Mr. Anderson said he thought that if we were to cut the Cubans off from their fuel supply, the effect would be devastating on them within a month or six weeks. There is some question whether other countries would join in denying fuel oil—especially Venezuela. Mr. Anderson added that if Cuba is to seize the Nicaro plant or other U.S. Government property, we could not stand on the sidelines. In response to a question by the President, it was brought out that there is no treaty on this, and that Cuba of course has the right to confiscate the plant so long as compensation is given. Mr. Rubottom stated that if we wanted to cut their trade drastically we could denounce our two trade agreements with them. This would of course cut into the sales by our manufacturers to the Cubans. Mr. Nixon asked what we are doing with regard to cutting off new capital, pulling out private firms and cutting off tourism. Mr. Rubottom said that much of this is occurring of its own accord.

The President told Mr. Dulles he thought he should go ahead with the plan and the operations. He and the other agencies involved should take account of all likely Cuban reactions and prepare the actions that we would take in response to these. Mr. Irwin said the main Defense concern is how we would get our people out. We have contingency planning, but it would involve military action. The President said he would like some ground work laid with the OAS to let the Latin American countries know that if the Cubans were to start to attack our people in Cuba we would be obliged to take action.

Mr. Allen Dulles returned to the point made by Mr. Anderson—that American business in Cuba wants guidance. The President said we should be very careful about giving this. Essentially they will have to make their own decisions. Admiral Burke stated that many of the American firms want to pull out, but do not want to endanger their people who are there. Mr. Nixon said he thought we should encourage [Page 863]them to come out. Particularly if they think they should get out and are simply staying there to help the U.S. Government, we should disillusion them on that score immediately.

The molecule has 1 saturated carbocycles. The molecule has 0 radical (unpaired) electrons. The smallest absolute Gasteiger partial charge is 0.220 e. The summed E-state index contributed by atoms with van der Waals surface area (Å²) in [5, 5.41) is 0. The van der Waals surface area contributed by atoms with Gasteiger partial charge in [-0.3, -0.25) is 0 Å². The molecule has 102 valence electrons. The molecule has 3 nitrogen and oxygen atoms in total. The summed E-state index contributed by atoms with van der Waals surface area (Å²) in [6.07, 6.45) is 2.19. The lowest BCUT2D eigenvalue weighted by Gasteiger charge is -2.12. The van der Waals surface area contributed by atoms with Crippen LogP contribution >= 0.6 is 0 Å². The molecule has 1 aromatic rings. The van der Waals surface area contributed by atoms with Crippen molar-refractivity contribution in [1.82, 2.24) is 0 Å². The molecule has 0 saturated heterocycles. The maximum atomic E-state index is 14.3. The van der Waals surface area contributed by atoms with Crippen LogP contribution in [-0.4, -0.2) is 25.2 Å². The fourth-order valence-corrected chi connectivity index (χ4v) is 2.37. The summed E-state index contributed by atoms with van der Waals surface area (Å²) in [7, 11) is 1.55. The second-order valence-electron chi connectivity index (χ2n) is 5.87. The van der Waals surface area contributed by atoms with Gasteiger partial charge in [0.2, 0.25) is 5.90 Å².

The President said that at the next meeting he would want to know what is the sequence of events by which we see the situation developing—specifically what actions are we to take. He said our hand should not show in anything that is done. In the meantime, State should be working on what we can do in and out of the OAS. Mr. Nixon asked Mr. Herter whether support was developing satisfactorily within OAS. Mr. Rubottom’s answer indicated that the situation is not clear. The President said that, as he saw it, Castro the Revolutionary had gained great prestige in Latin America. Castro the Politician running the government is now losing it rapidly. However, governments elsewhere cannot oppose him too strongly since they are shaky with respect to the potentials of action by the mobs within their own countries to whom Castro’s brand of demagoguery appeals. Essentially the job is to get the OAS to support us.

Mr. Gray asked whether OAS support will only be forthcoming if the Cubans actually attack Americans on the island. Mr. Rubottom thought that the OAS might be brought to act prior to such an attack on the basis of Castro being tied up with international communism. The President asked whether we have to base it on the word “communism” or whether we couldn’t base it on dictatorship, confiscation, threats to life, etc. Mr. Nixon said he thought the Caracas Resolution was based on the term “international communism.”

Mr. Bissell said he understood the sense of the meeting to be that work could start on forming the opposition Council and on other preparations. Mr. Herter said that the radio station is very important. The President asked that we try to obscure the location of the radio station.

G.
Brigadier General USA
  1. Source: Eisenhower Library, Project “Clean Up” Records, Intelligence Matters. Top Secret. Prepared by Goodpaster on March 18.
  2. Document 481.